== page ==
Human trafficking is one of the most heinous crimes imaginable, and it hits closer to home than you might think.
In fact, U.S. airports are major hubs for criminals transporting women and children against their will, and now airlines are fighting back.
Petra Hensley spoke in front of a crowd about her own personal nightmare. When she was 16, she was abducted from a train station in Prague. Her kidnappers handcuffed her to a truck and then later to a bed.
Before she escaped through a window, she was held captive for days and sexually assaulted.
"For many months afterwards, I couldn't sleep in the dark. I had to put a lamp next to me. I had anxiety. I don't know who I am. I just completely changed as a person," said Hensley.
Stories like Hensley's are not uncommon. Nancy Rivard with Airline Ambassadors says every year, up to 800,000 people are trafficked across international borders.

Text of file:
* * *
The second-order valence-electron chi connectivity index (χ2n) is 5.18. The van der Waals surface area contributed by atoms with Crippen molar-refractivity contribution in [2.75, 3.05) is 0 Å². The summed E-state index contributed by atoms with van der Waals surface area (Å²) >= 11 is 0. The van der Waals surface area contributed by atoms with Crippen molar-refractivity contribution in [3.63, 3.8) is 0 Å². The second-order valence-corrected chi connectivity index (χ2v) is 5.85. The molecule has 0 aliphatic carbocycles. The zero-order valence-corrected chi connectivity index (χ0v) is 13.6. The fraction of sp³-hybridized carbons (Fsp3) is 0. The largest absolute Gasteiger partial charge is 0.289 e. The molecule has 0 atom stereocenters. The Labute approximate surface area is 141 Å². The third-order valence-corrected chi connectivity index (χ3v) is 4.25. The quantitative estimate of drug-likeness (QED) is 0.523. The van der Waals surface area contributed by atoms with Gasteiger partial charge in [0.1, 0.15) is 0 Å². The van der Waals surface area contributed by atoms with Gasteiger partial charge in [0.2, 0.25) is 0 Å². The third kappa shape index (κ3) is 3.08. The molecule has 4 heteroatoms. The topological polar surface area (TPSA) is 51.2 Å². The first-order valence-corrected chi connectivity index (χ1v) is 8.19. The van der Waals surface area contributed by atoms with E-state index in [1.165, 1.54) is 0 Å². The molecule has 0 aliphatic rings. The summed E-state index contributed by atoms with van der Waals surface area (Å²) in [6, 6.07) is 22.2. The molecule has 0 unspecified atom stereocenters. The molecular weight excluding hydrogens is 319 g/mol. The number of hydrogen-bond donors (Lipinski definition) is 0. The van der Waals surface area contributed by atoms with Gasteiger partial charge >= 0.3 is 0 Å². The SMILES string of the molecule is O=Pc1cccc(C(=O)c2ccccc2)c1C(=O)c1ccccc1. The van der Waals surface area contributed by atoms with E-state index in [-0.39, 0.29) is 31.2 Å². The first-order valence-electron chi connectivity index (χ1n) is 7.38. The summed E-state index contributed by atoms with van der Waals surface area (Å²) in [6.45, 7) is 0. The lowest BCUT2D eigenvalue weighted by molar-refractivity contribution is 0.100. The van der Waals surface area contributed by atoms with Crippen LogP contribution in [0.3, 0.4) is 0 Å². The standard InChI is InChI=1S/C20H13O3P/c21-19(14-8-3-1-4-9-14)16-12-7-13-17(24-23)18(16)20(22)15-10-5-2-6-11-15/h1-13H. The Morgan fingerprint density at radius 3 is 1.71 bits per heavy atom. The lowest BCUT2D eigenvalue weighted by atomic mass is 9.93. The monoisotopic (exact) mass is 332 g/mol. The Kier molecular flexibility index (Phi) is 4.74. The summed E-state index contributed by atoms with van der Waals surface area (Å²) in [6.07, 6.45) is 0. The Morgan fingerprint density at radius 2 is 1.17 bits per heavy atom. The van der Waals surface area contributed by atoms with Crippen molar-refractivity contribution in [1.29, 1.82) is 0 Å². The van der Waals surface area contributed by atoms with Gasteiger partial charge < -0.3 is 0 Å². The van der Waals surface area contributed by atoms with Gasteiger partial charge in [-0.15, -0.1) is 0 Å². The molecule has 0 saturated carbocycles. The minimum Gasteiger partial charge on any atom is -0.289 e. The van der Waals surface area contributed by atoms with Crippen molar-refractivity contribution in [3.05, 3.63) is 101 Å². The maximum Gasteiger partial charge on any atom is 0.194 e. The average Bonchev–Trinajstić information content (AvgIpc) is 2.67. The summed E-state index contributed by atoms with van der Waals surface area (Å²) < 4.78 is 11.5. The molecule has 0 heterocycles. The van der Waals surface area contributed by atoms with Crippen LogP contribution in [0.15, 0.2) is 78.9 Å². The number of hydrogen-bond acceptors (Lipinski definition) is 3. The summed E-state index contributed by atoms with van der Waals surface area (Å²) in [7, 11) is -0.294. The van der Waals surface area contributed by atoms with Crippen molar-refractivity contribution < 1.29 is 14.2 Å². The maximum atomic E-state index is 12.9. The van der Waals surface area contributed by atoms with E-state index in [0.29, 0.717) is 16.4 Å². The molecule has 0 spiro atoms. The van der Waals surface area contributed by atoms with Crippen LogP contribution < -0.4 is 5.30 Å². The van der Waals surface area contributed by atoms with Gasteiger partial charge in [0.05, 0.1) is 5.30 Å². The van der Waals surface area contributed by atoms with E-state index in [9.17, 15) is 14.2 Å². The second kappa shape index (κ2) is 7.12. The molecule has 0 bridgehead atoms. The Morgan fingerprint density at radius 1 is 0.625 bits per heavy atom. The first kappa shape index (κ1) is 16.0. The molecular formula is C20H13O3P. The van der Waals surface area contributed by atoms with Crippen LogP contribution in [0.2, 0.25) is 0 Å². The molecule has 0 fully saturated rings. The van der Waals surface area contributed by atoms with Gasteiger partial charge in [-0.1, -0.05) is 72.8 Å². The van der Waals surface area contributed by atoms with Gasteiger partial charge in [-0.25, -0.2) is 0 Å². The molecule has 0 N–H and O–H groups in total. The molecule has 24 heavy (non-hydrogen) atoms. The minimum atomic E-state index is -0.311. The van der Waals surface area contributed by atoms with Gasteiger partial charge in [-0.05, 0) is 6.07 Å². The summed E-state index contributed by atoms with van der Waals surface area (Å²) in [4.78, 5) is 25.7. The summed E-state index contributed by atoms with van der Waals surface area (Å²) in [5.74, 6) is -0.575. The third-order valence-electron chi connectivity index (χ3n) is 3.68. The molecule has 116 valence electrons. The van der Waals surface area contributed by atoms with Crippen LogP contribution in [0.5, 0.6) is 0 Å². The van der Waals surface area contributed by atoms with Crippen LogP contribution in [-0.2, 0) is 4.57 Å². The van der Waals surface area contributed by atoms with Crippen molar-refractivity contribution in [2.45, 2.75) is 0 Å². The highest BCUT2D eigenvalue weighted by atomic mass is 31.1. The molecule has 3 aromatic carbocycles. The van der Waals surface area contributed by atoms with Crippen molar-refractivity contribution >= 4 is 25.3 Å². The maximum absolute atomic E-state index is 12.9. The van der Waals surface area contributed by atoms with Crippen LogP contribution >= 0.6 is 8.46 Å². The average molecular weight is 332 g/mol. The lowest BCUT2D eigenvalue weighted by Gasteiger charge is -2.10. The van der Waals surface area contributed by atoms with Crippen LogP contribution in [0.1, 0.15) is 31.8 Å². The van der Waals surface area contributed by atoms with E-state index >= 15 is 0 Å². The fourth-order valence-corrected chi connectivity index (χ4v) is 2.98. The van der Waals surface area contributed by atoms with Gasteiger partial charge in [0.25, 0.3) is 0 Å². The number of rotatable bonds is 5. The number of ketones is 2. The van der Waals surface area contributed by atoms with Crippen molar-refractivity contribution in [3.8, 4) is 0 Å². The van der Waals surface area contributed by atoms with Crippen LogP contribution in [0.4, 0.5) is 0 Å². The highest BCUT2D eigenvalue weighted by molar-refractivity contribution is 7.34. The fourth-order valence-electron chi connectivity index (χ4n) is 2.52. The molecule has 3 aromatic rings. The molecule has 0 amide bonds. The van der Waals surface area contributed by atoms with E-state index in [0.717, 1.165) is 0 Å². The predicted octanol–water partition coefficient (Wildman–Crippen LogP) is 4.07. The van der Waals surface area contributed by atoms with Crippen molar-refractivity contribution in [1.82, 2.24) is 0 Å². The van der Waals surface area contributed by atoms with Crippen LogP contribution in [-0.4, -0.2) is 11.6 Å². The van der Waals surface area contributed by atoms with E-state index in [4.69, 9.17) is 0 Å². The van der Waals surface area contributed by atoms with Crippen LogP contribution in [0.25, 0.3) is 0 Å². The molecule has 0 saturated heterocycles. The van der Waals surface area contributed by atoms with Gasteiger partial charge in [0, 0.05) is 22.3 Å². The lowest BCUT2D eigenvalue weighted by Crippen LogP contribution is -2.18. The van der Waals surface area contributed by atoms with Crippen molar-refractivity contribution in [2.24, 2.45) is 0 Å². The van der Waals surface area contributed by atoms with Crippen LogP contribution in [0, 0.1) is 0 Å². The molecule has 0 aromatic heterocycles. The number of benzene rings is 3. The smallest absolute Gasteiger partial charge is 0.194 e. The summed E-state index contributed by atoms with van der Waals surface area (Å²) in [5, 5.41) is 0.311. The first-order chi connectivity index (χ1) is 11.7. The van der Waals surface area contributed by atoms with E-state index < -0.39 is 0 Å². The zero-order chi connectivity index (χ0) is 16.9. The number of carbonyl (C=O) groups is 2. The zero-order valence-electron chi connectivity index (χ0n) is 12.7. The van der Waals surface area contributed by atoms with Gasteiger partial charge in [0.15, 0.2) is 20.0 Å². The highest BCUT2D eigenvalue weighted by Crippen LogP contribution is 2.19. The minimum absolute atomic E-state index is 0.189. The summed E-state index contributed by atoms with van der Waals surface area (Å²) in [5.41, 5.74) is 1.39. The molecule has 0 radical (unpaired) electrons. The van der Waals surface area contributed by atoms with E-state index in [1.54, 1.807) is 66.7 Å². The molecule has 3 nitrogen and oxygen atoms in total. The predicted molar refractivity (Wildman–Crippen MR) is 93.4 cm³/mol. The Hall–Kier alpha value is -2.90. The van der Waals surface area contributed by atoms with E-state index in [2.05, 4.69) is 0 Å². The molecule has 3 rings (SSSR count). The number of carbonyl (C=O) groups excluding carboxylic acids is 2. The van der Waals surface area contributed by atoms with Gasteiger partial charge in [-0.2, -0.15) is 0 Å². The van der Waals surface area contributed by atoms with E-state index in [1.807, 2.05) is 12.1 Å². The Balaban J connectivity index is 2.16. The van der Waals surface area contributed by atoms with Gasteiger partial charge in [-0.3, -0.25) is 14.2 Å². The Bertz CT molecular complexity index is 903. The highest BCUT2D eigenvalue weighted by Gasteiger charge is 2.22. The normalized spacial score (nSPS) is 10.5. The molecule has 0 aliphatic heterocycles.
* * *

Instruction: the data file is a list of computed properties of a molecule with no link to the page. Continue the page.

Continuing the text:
Rivard teaches airline staff how to spot women and children being held against their will because they are the first line of defense against the crime. "This is a huge problem. We can't stick our heads in the sand anymore," said Rivard.
Rivard says a trafficked person might avoid eye contact, be fearful of authority figures, seem disoriented, be dressed inappropriately, have injuries and not have identification.
Hensley says when she was abducted, she was just an average, carefree girl, but that girl is gone forever. "The physically scarring eventually heals. It does go away, but the psychological damage lingers for years and years and years. It took me almost 18 years to pull myself together."
Hensley just accepted a job as a flight attendant with American Airlines and will start in a few weeks.
Anyone who suspects human trafficking is urged to call the human trafficking hotline. That number is 1-888-3737-888.
Copyright 2014 CBS5 (KPHO Broadcasting Corporation). All rights reserved.